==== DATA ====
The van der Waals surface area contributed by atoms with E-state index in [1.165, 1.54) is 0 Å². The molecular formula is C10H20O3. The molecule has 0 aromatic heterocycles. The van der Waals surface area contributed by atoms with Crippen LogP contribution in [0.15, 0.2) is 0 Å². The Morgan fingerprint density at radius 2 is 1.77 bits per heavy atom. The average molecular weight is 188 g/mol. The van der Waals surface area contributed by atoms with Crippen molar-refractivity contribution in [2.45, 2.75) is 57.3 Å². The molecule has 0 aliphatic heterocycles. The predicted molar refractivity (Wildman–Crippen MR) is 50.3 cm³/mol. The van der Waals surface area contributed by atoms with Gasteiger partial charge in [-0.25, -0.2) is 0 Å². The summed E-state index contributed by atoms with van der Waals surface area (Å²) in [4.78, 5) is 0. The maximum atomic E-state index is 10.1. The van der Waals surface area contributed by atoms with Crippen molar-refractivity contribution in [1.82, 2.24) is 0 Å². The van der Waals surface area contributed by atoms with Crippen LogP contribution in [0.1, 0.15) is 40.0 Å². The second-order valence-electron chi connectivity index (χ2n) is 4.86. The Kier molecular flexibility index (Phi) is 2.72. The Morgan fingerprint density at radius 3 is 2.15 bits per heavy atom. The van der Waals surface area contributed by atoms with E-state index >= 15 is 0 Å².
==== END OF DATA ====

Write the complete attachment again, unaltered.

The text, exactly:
The van der Waals surface area contributed by atoms with E-state index in [1.165, 1.54) is 0 Å². The molecular formula is C10H20O3. The molecule has 0 aromatic heterocycles. The van der Waals surface area contributed by atoms with Crippen LogP contribution in [0.15, 0.2) is 0 Å². The Morgan fingerprint density at radius 2 is 1.77 bits per heavy atom. The average molecular weight is 188 g/mol. The van der Waals surface area contributed by atoms with Crippen molar-refractivity contribution in [2.45, 2.75) is 57.3 Å². The molecule has 0 aliphatic heterocycles. The predicted molar refractivity (Wildman–Crippen MR) is 50.3 cm³/mol. The van der Waals surface area contributed by atoms with Gasteiger partial charge in [-0.25, -0.2) is 0 Å². The summed E-state index contributed by atoms with van der Waals surface area (Å²) in [4.78, 5) is 0. The maximum atomic E-state index is 10.1. The van der Waals surface area contributed by atoms with Crippen molar-refractivity contribution in [1.82, 2.24) is 0 Å². The van der Waals surface area contributed by atoms with Crippen LogP contribution in [0.1, 0.15) is 40.0 Å². The second-order valence-electron chi connectivity index (χ2n) is 4.86. The Kier molecular flexibility index (Phi) is 2.72. The Morgan fingerprint density at radius 3 is 2.15 bits per heavy atom. The van der Waals surface area contributed by atoms with E-state index >= 15 is 0 Å².